-(6:35): What does the loss of Kendrick Perkins mean? The stats say a lot. No argument from either of us. Brian wondered whether Perk's absence will lead to Boston drastically altering their game plan as a surprise attack, like the Rockets in 2009 when Yao Ming's injury forced Houston to go small. I'm guessing no, since there's so little time to prepare to play without Perkins, much less learn a radically new scheme. We're expecting Boston to duplicate what they do to the best of their ability with the guys they have.
-(13:00): Praise for the Game 6 performances of Shannon Brown, Jordan Farmar and Sasha Vujacic. It's not often the Lakers get a quality showing from the entire backup backcourt. Do we expect a repeat in Game 7? Probably not, but the good news is the Lakers really need just one of them to play well. The other two simply need to avoid playing poorly.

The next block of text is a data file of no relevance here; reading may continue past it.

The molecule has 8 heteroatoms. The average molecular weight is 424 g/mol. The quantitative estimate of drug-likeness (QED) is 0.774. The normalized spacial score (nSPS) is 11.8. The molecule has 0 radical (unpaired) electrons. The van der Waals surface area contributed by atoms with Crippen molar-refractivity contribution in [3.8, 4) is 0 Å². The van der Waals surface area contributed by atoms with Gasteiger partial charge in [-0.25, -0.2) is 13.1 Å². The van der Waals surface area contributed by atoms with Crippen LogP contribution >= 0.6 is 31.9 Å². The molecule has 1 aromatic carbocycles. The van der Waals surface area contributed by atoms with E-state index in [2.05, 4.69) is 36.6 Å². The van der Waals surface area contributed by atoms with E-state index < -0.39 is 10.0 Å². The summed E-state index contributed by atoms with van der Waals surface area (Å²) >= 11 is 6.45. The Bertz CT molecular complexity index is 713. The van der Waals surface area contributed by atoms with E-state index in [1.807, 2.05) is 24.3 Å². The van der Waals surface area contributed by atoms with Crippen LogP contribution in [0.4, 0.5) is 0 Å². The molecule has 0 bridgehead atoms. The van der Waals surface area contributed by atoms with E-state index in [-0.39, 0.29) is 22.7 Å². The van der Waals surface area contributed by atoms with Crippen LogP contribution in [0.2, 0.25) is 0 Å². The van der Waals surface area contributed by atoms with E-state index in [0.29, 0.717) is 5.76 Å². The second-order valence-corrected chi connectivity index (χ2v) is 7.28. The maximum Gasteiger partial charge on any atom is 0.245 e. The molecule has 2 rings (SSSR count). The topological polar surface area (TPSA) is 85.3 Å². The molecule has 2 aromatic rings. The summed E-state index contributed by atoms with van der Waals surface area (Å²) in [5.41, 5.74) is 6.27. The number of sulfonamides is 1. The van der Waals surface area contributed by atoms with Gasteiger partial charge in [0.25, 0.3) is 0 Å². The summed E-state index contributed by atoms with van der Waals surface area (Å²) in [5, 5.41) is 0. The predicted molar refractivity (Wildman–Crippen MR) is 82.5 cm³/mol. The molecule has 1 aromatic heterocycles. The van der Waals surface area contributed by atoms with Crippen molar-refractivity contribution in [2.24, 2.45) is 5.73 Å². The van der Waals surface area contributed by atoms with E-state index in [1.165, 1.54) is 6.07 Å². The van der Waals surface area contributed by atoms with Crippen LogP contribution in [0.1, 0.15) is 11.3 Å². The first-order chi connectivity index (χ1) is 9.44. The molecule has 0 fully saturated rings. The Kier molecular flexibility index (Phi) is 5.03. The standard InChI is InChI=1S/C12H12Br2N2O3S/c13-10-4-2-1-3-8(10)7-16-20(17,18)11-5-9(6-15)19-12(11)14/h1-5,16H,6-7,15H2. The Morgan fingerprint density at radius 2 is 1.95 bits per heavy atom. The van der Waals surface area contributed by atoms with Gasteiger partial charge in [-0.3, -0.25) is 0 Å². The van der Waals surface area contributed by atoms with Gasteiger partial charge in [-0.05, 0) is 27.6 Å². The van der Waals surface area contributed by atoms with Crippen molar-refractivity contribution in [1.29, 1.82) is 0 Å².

-(18:10): Prediction time. At the risk of a jinx, we're thinking 16th title.
-(19:10): What does the Lakers winning tonight mean for Kobe Bryant's legacy? You could reasonably argue it's the most significant game of Kobe's career: Game 7. NBA Finals. Hated Celtics, just two years removed from beating him for a title. A lot of resume-building flavor in that mix. Unfortunately, I think people will use the game more as a defining moment to detract from Kobe's career if the Lakers lose, rather than an enhancing moment if they win. It's not entirely fair to Kobe, but it's nonetheless the reality I'm guessing would surface.